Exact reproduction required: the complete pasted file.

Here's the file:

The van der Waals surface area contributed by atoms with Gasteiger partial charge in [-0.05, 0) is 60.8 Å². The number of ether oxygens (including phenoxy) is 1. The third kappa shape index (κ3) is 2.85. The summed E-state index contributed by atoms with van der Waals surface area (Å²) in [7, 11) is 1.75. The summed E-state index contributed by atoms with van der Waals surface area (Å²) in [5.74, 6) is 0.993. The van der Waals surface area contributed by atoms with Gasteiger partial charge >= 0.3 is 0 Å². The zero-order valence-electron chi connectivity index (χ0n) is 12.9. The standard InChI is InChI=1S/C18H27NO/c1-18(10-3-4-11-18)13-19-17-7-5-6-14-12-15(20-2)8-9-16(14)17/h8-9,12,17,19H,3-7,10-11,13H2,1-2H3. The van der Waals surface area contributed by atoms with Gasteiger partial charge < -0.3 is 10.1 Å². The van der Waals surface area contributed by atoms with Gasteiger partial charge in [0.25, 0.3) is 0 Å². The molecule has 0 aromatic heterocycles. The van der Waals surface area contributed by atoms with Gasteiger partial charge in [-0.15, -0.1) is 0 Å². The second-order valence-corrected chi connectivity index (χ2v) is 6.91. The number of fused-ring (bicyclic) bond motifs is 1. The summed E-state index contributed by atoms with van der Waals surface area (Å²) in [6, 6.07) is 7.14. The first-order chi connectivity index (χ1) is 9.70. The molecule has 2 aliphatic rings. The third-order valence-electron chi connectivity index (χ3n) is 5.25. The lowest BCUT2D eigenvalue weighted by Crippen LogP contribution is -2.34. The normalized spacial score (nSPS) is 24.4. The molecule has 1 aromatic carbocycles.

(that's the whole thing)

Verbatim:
The van der Waals surface area contributed by atoms with Gasteiger partial charge in [-0.05, 0) is 60.8 Å². The number of ether oxygens (including phenoxy) is 1. The third kappa shape index (κ3) is 2.85. The summed E-state index contributed by atoms with van der Waals surface area (Å²) in [7, 11) is 1.75. The summed E-state index contributed by atoms with van der Waals surface area (Å²) in [5.74, 6) is 0.993. The van der Waals surface area contributed by atoms with Gasteiger partial charge >= 0.3 is 0 Å². The zero-order valence-electron chi connectivity index (χ0n) is 12.9. The standard InChI is InChI=1S/C18H27NO/c1-18(10-3-4-11-18)13-19-17-7-5-6-14-12-15(20-2)8-9-16(14)17/h8-9,12,17,19H,3-7,10-11,13H2,1-2H3. The van der Waals surface area contributed by atoms with Gasteiger partial charge < -0.3 is 10.1 Å². The van der Waals surface area contributed by atoms with Gasteiger partial charge in [0.25, 0.3) is 0 Å². The molecule has 0 aromatic heterocycles. The van der Waals surface area contributed by atoms with Gasteiger partial charge in [-0.15, -0.1) is 0 Å². The second-order valence-corrected chi connectivity index (χ2v) is 6.91. The number of fused-ring (bicyclic) bond motifs is 1. The summed E-state index contributed by atoms with van der Waals surface area (Å²) in [6, 6.07) is 7.14. The first-order chi connectivity index (χ1) is 9.70. The molecule has 2 aliphatic rings. The third-order valence-electron chi connectivity index (χ3n) is 5.25. The lowest BCUT2D eigenvalue weighted by Crippen LogP contribution is -2.34. The normalized spacial score (nSPS) is 24.4. The molecule has 1 aromatic carbocycles.